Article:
Post Date: September 30, 2013
(The Windsor Star – Ontario, Canada) Even as Americans declare mandatory minimum sentencing the new Jim Crow laws, Ottawa continues to defend the practice of tying a judge’s hands.
A new report from a blueribbon group of senior legal stakeholders says that, after the U.S., Canada has created the most robust mandatory sentencing regime in the common-law world without a safety valve to prevent injustice.
Eric Gottardi, a Vancouver lawyer and member of the Uniform Law Conference of Canada working group that authored the study, said prosecutors and defence lawyers agreed there are exceptional situations that call for leniency, but judges are powerless under the mandatory scheme.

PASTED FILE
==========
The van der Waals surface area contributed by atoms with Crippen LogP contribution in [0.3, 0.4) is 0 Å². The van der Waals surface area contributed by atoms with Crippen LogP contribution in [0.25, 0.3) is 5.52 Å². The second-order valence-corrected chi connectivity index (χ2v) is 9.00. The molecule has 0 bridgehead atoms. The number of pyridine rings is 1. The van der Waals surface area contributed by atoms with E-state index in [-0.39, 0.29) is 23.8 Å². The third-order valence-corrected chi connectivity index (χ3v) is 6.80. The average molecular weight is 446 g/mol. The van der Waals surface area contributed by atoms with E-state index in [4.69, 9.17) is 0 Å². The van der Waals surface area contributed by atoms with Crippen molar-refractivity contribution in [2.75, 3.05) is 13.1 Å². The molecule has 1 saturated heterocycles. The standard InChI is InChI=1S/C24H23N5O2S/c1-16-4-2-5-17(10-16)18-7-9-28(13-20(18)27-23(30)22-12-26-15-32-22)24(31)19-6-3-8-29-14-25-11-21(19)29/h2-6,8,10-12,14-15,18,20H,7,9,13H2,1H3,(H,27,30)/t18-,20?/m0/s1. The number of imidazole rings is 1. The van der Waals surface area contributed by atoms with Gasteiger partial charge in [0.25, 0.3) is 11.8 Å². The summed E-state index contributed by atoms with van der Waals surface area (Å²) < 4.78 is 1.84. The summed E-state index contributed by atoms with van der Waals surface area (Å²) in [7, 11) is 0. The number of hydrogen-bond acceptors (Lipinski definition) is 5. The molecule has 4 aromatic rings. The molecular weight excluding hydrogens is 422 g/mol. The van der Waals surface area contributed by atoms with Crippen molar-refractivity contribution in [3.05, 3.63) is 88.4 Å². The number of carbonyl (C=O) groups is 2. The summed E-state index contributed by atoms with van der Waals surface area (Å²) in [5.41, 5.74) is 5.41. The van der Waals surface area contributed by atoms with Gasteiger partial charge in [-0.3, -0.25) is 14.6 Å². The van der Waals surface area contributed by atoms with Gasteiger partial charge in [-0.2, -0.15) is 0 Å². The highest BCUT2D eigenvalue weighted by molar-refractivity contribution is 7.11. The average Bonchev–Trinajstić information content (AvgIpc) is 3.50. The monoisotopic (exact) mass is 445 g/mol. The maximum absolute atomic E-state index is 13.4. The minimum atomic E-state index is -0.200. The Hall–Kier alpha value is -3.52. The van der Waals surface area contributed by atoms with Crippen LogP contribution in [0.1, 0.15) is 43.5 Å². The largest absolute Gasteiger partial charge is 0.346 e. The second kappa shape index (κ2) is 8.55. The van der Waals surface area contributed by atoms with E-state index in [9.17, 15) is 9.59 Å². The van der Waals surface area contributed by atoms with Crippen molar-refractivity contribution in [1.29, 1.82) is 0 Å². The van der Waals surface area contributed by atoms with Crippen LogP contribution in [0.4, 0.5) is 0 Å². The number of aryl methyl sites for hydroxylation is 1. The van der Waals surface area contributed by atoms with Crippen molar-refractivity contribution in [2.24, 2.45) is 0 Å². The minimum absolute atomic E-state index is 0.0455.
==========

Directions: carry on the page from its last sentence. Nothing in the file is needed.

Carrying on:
“We’re the only jurisdiction that doesn’t have a general exemption clause in the criminal code,” he said.
Gottardi, who is also chair of the Canadian Bar Association’s national criminal justice section, said the report is based on the comparative research and analysis of Yvon Dandurand, of the University of the Fraser Valley.
The criminologist studied mandatory minimum sentences around the globe – particularly in England, Wales, South Africa, Australia and New Zealand.
“As much as many of us oppose mandatory minimum penalties, they are here and they’re not going anywhere,” Gottardi said.
“We thought, why not take a different approach? If they are here, why not make it a coherent, logical regime that applies to 98 per cent of the people like it’s intended to, but … that the judge might have a little escape valve to give some relief in the exceptional case.”
He said there was broad consensus on the issue. Read more